After reconciling the with myself the fact that I was indeed going to see The Lone Ranger at some point this weekend, I started reading Isabel Allende’s Zorro to remind myself that my love of masked vigilantes in what would become the American West don’t always have to come with a racist Johnny Depp-shaped kiddie meal toy.

I’d apologize to Disney for cheating my way into seeing The Lone Ranger*, but the movie isn’t worth it. It’s a two and a half hour slog that shines only in the final twenty minutes where you finally catch a glimpse of what the film –written by the team behind Aladdin, The Mask of Zorro, Pirates of the Caribbean and others– could have been. Unfortunately the film’s failings manage to go beyond Tonto’s white-washing. If you’re going to make something so incredibly racist that garners this level of backlash months before the final cut, at least have the decency to make it good.

But as a fan of the “American Outlaw” trope, this Ranger is only the latest disappointment. I’ll watch anything about The Lone Ranger, Jesse James, John Dillinger, Billy the Kid, and other (supposed) justice-seeking Robin Hood vigilante types, fictional or not. The whitening and brightening of these stories (figuratively and literally) is nothing new; there’s a long history in the genre of shaving down the truth to make these stories more palatable for the general (read: white) American audience. In The Lone Ranger it didn’t even only just apply to Johnny Depp as Tonto. Everyone involved manages to hit on a unique combination of blatant racism, missed opportunities, and straight-up bad filmmaking that makes The Lone Ranger the worst movie I’ve seen so far this year.

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Meanwhile, On Tumblr: Surprise, Surprise! SCOTUS Rules Against Native Americans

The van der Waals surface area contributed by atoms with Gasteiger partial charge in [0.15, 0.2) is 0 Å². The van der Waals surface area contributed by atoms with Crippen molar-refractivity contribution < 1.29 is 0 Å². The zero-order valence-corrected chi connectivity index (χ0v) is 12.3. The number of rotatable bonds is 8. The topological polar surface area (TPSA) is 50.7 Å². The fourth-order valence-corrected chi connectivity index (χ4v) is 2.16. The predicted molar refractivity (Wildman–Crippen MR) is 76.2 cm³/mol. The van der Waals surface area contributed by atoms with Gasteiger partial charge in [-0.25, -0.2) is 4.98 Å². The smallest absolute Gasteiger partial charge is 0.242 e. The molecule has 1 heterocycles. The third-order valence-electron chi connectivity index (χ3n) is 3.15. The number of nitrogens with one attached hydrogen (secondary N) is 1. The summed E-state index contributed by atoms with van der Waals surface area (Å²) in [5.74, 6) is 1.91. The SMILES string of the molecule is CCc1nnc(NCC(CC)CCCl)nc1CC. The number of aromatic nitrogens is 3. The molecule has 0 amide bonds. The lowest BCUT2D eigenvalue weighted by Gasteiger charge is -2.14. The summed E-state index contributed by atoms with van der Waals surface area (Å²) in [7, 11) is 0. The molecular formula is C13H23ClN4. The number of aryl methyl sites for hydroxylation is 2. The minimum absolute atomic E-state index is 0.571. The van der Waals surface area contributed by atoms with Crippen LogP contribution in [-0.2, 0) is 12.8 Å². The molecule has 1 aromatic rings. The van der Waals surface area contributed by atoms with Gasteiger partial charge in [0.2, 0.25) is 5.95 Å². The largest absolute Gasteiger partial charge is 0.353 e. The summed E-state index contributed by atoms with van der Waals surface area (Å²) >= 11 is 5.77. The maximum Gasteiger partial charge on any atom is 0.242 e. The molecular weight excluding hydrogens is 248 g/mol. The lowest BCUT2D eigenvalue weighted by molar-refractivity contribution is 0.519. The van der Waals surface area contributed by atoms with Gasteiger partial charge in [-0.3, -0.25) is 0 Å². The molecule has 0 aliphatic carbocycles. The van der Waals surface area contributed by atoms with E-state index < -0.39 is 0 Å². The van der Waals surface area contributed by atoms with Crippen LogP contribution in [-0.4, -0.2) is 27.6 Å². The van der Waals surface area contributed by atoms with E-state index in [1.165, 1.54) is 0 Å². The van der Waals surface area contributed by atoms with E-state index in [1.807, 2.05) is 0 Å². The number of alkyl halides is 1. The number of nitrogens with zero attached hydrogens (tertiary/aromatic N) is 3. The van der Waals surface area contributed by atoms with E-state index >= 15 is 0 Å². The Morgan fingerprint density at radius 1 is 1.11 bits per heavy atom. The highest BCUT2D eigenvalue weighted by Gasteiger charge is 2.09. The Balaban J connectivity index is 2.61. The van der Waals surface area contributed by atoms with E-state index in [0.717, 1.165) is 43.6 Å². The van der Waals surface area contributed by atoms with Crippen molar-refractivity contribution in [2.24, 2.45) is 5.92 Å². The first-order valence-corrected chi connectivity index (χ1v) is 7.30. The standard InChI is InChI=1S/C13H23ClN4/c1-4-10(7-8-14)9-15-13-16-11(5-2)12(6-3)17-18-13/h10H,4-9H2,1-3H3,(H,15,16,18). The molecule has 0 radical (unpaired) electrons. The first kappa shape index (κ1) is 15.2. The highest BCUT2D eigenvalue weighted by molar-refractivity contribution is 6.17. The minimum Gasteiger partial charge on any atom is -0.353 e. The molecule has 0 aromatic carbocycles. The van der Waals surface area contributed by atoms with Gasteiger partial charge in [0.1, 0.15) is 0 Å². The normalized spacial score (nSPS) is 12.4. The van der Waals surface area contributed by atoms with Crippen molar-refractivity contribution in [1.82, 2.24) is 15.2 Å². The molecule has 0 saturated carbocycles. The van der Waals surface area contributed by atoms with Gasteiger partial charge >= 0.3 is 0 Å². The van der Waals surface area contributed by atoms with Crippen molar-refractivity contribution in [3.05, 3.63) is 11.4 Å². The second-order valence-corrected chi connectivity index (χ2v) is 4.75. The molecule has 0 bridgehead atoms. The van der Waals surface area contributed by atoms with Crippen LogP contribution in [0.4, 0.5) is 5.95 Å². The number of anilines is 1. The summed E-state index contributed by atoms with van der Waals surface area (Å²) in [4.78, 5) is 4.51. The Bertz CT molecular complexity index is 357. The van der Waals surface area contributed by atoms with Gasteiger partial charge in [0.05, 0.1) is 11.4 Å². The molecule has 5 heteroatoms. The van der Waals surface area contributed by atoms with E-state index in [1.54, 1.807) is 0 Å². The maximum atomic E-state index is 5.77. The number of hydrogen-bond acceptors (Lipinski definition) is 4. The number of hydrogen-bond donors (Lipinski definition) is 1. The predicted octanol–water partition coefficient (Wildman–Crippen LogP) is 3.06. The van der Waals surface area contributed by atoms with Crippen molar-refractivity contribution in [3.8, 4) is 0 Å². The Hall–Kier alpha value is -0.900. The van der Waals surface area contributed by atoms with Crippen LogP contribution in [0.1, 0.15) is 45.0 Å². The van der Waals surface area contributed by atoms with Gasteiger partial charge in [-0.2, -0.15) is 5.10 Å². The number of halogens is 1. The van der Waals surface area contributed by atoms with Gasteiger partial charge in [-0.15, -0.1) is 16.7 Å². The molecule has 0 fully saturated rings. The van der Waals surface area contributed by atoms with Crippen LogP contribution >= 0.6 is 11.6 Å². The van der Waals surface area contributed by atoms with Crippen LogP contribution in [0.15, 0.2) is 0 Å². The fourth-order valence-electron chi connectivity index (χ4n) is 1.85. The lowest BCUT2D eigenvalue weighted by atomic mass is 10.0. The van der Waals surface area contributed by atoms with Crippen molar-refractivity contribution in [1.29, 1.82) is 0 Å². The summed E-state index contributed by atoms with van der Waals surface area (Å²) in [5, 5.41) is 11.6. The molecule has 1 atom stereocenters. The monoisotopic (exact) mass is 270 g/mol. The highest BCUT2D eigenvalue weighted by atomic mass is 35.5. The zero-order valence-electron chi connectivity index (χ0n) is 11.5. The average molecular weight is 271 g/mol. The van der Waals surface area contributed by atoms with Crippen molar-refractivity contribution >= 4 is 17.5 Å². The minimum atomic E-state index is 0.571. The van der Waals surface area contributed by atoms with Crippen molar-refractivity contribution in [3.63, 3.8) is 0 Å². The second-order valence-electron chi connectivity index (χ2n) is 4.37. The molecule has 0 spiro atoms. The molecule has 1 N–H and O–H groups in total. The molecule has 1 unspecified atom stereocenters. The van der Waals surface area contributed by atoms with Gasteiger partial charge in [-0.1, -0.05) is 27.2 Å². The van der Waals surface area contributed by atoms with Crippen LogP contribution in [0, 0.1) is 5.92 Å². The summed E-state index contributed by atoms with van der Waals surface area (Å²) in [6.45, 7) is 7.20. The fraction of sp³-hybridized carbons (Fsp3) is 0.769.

By Andrea Plaid

Image via pbs.org.

Image via pbs.org.

As you know, the US Supreme Court (SCOTUS) did the One Step Forward/Three Steps Back Dance when it came to rights for marginalized people. The Supreme Court ruled in favor of same-gender marriage and made rather questionable rulings regarding affirmative action and the Voting Rights Act (VRA), the justices’ ruling negatively impacted Native American nations’ right to their children and, ultimately, tribal self-determination. Colorlines’ Aura Bogado explains in the most popular post of this past week:

In a 5 to 4 decision today, the Supreme Court ruled that the Indian Child Welfare Act (ICWA) does not block termination of a Native father’s parental rights. The court appears to have ruled as if it was deciding the issue based on race—when a better lens to understand the case, called Adoptive Couple v. Baby Girl, is through tribal sovereignty.

First, some quick background on the case and on ICWA itself [sic]. Christy Maldonado gave birth to a baby in 2009 whose father, Dusten Brown, is a citizen of the Cherokee Nation. Because of self-determination, the Cherokee Nation decides who its citizens are—and because Dusten Brown is Cherokee, his baby, named Veronica, is Cherokee as well. Maldonado and Brown lost touch by the time the baby was born, and Brown was never informed of the baby’s birth. Maldonado decided to put the baby up for adoption, and a white couple named Melanie and Matt Capobianco took Veronica into pre-adoptive care.

So what does ICWA do? The act was created because of incredibly high rates of white parents adopting Native children; in states like Minnesota, that have large Native populations, non-Natives raised 90 percent of Native babies and children put up for adoption. Those adoptions sever ties to Native tribes and communities, endangering the very existence of these tribes and nations. In short, if enough Native babies are adopted out, there will literally not be enough citizens to compose a nation. ICWA sought to stem that practice by creating a policy that keeps Native adoptees with their extended families, or within their tribes and nations. The policy speaks to the core point of tribal sovereignty: Native tribes and nations use it to determine their future, especially the right to keep their tribes and nations together.